Now, with such conceptions of the effect of baptism, there is certainly some apparent utility in administering it to infants. But this notion of its saving efficacy is, at this day, generally repudiated by evangelical Christians. What utility, then, has the rite when administered to an infant? 1. Suppose the child dies in infancy; would it have been lost without baptism? No evangelical Christian will affirm this. 2. Suppose it lives to mature age; what aid does its baptism afford the child or its parent in forming a religious character? If any, then the children of Pædobaptists, who have received the rite, ought to present a contrast in character to the children of Baptists, who have not received it. Is this the fact? 3. Suppose baptism, as is alleged, places on the child the seal of the covenant, and thus renders its conversion more probable. If this be so, then it ought to follow that a larger proportion of the children of Pædobaptists are converted than of the children of Baptists. Is this the ordinary fact? Plainly, infant baptism, when subjected to these simple and obvious tests, proves to be a sign where nothing is signified: it is founded on neither precept nor promise from God, and results in no visible benefit to man.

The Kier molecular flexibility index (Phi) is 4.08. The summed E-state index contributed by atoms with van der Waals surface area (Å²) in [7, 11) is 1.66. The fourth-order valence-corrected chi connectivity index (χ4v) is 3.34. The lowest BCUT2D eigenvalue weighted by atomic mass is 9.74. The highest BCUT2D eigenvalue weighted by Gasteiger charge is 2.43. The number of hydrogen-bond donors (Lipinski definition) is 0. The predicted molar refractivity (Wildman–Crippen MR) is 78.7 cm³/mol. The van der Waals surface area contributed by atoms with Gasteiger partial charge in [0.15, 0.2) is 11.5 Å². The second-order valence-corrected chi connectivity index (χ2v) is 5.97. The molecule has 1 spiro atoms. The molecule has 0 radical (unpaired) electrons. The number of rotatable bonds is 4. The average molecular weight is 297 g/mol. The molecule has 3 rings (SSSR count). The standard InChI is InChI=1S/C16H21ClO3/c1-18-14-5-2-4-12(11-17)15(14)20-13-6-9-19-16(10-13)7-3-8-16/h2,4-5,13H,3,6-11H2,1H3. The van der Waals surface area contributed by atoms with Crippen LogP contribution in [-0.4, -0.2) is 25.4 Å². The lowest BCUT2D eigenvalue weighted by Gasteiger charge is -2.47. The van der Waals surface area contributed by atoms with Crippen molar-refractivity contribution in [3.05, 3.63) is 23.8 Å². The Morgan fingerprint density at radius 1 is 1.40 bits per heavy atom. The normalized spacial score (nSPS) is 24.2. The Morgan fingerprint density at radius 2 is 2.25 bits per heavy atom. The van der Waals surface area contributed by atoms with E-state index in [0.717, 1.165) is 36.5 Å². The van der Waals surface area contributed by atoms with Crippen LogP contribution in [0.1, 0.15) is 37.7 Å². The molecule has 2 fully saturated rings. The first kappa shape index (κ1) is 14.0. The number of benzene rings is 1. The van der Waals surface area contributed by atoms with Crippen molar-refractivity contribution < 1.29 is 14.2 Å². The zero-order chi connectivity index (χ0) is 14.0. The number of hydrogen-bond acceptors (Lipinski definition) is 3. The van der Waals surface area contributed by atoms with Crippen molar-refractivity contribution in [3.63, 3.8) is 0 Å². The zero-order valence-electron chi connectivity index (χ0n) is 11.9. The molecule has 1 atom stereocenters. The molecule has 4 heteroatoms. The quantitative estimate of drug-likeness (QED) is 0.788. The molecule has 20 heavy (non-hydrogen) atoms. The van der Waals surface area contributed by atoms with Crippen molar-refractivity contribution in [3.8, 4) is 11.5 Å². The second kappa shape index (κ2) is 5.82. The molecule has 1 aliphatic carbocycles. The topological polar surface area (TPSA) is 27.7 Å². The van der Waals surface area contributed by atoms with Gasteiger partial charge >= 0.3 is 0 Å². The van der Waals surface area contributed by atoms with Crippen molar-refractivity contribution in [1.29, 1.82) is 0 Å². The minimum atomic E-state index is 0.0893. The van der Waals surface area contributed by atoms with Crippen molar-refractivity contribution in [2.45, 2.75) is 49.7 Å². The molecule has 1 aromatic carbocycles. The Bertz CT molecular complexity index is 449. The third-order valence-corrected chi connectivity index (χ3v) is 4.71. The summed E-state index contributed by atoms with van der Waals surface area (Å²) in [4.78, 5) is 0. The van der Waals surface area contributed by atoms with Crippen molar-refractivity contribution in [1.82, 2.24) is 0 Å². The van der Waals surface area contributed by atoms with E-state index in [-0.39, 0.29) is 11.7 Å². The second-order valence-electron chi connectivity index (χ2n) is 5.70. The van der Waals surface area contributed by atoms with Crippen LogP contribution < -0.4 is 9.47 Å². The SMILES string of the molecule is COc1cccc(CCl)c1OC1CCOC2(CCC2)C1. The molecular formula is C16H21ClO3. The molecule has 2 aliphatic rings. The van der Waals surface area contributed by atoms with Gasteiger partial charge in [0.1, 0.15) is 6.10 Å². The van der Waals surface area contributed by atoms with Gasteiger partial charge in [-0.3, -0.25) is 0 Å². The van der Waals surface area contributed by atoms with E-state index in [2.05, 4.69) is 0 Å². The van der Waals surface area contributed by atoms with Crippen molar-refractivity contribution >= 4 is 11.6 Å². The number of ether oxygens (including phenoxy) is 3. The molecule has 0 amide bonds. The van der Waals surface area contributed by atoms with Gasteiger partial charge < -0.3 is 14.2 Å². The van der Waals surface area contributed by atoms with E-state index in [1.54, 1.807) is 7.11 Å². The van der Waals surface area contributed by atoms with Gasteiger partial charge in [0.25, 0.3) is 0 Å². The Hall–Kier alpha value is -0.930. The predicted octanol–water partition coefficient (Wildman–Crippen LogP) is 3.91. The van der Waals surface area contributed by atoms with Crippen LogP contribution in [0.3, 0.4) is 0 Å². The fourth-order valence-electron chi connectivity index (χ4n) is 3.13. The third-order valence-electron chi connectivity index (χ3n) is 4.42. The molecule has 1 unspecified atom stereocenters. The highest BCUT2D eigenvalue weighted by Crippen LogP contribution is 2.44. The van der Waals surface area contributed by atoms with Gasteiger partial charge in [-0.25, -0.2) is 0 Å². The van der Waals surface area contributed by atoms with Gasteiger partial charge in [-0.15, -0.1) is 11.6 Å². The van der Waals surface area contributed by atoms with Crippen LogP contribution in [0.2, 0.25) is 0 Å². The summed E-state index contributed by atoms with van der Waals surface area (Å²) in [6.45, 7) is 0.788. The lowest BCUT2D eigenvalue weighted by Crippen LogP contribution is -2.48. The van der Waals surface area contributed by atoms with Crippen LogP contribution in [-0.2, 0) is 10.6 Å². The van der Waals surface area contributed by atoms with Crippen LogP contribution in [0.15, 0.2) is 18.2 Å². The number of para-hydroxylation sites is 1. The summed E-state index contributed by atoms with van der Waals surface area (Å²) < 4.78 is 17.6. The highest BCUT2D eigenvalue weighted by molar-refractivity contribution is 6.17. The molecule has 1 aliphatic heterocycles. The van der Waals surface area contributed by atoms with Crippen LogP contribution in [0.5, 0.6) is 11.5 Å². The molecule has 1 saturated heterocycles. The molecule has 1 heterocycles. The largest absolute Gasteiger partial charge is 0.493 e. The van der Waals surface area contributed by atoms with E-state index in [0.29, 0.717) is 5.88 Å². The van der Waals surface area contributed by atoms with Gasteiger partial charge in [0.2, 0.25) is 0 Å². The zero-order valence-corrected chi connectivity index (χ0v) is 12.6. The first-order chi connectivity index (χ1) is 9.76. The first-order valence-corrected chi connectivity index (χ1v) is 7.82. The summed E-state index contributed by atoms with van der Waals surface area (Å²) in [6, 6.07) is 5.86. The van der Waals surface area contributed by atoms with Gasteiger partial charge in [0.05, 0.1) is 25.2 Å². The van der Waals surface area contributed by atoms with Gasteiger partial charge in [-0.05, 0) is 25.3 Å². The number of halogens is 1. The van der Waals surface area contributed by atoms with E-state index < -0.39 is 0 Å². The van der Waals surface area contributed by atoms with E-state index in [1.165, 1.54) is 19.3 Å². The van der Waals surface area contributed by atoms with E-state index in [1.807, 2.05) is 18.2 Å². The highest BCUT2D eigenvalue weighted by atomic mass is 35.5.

* Catechism, ii 2, 44. Baptismal Service. Ch. 28, sec. i.